“There is no denying that the appeal of Mrs Owens generates uneasy feelings: an uneasy feeling that the procedure now conventionally adopted for the almost summary despatch of a defended suit for divorce was inapt for a case which was said to depend on a remorseless course of authoritarian conduct and which was acknowledged to appear unconvincing if analysed only in terms of a few individual incidents; an uneasy feeling about the judge’s finding that the three incidents which he analysed were isolated in circumstances in which he had not received oral evidence of so many other pleaded incidents; and an uneasy feeling about his finding that Mrs Owens had significantly exaggerated her entire case in circumstances in which Mr Owens had not disputed much of what she said…

 But uneasy feelings are of no consequence in this court, nor indeed in any other appellate court.”

 Given the decision of the Court of Appeal, I suspect that the decision of the Supreme Court should not be surprising. However, it is worth noting the comments of Lady Hale, President of the Supreme Court who says:

“the correct disposal of this appeal would be to allow the appeal and send the case back to be tried again. However, in the appellant’s written case, it was argued that “it cannot be in the interests of the parties or in accordance with the overriding objective for there to be a further contested hearing”. … Orally, counsel viewed such a prospect with “dread”. It would place the appellant in an unenviable dilemma, given that, in February 2020, five years will have elapsed from their separation and, should the petitioner still wish to be divorced, it is difficult to see that there would be any obstacle standing in her way.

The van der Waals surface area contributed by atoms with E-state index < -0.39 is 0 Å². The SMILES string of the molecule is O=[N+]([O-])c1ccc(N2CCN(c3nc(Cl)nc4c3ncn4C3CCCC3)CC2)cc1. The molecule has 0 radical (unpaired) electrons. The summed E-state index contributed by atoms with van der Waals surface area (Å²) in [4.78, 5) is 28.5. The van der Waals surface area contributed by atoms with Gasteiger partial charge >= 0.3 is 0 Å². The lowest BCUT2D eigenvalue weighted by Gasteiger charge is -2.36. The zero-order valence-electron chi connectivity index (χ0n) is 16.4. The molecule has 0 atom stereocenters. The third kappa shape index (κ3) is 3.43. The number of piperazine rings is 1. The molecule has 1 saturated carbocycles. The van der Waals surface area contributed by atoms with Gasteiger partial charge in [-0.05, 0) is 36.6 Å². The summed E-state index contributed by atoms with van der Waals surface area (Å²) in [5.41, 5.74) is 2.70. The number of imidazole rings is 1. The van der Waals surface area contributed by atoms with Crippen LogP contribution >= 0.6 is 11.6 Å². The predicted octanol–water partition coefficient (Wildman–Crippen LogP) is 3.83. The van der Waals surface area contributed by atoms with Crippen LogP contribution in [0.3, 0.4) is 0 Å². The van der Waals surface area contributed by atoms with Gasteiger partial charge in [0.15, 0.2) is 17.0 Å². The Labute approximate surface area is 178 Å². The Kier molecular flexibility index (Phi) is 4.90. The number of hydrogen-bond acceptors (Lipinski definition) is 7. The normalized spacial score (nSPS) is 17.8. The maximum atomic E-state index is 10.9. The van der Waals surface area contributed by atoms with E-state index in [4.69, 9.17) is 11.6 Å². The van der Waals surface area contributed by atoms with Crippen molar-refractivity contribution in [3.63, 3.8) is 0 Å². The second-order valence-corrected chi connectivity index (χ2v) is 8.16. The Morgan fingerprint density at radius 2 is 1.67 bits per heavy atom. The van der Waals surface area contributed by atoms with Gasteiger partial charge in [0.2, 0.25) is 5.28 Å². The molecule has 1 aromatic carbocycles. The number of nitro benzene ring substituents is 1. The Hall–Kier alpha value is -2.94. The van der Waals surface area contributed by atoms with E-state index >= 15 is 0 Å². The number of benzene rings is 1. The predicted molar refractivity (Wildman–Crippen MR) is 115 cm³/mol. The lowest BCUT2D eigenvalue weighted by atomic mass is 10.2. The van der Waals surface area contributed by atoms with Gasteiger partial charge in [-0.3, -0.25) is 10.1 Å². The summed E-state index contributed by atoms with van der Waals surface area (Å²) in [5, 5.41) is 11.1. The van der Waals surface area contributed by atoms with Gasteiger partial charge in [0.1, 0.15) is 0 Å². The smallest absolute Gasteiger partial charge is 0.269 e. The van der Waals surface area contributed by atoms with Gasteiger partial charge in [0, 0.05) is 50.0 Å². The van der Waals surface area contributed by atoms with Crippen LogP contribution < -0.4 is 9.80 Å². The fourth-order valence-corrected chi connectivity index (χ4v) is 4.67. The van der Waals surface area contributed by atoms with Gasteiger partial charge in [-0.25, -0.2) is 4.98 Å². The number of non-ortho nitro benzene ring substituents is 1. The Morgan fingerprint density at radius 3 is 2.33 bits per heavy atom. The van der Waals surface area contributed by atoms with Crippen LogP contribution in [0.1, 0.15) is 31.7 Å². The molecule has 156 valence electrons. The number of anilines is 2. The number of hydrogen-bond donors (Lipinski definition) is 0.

I am therefore reluctantly persuaded that this appeal should be dismissed.”

 Mrs Owens therefore cannot obtain a divorce until February 2020 when she should have no difficulty in obtaining a divorce on the ground that the marriage has irretrievably broken down due to the fact of five years’ separation. In the meantime, she cannot resolve the financial aspect of her separation and eventual divorce unless she is able to come to terms with Mr Owens.

The Court of Appeal and the Supreme Court cannot be blamed for the difficult position in which Mrs Owens finds itself. The blame lies with the government and Parliament.

The current divorce laws are now 45 years old. They themselves are a refinement of divorce laws which were introduced in the 1960’s. The world has changed beyond all recognition since that time, but the means of obtaining a divorce has not kept up with the times. The law is extremely up-to-date when it comes to resolving the financial aspect of a divorce or dealing with arrangements for children. However, the central part of divorce – the divorce itself – is governed by laws that were introduced when Ted Heath was Prime Minister and Britain was entering into what would one day be known as the European Union.

Successive governments have failed to introduce no-fault divorce, even though this is commonplace in many other countries including the USA and Australia. The Conservative government attempted to introduce no-fault divorce proceedings in the Family Law Act 1996, but although the new law was passed by Parliament, it was abandoned without implementation by the Labour government in the late 1990’s. (To be fair, the legislation was pretty poor in quality).